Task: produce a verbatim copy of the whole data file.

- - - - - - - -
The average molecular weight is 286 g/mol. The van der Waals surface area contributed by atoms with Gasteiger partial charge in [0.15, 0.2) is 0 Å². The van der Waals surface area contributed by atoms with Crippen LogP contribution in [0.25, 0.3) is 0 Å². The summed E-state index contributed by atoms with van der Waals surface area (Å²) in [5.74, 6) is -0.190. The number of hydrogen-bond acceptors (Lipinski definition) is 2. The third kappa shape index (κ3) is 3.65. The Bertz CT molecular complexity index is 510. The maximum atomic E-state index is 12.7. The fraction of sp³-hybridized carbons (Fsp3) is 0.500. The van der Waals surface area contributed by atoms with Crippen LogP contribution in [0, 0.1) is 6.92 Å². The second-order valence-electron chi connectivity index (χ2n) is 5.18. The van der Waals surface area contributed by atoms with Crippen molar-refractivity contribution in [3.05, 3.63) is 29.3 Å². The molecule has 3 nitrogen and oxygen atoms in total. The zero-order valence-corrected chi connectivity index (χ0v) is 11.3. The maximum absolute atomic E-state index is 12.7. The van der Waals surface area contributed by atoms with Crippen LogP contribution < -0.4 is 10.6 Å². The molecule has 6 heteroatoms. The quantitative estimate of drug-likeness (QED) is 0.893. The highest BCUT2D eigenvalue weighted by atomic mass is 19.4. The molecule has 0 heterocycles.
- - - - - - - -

The average molecular weight is 286 g/mol. The van der Waals surface area contributed by atoms with Gasteiger partial charge in [0.15, 0.2) is 0 Å². The van der Waals surface area contributed by atoms with Crippen LogP contribution in [0.25, 0.3) is 0 Å². The summed E-state index contributed by atoms with van der Waals surface area (Å²) in [5.74, 6) is -0.190. The number of hydrogen-bond acceptors (Lipinski definition) is 2. The third kappa shape index (κ3) is 3.65. The Bertz CT molecular complexity index is 510. The maximum atomic E-state index is 12.7. The fraction of sp³-hybridized carbons (Fsp3) is 0.500. The van der Waals surface area contributed by atoms with Crippen LogP contribution in [0, 0.1) is 6.92 Å². The second-order valence-electron chi connectivity index (χ2n) is 5.18. The van der Waals surface area contributed by atoms with Crippen molar-refractivity contribution in [3.05, 3.63) is 29.3 Å². The molecule has 3 nitrogen and oxygen atoms in total. The zero-order valence-corrected chi connectivity index (χ0v) is 11.3. The maximum absolute atomic E-state index is 12.7. The van der Waals surface area contributed by atoms with Crippen LogP contribution < -0.4 is 10.6 Å². The molecule has 6 heteroatoms. The quantitative estimate of drug-likeness (QED) is 0.893. The highest BCUT2D eigenvalue weighted by atomic mass is 19.4. The molecule has 0 heterocycles.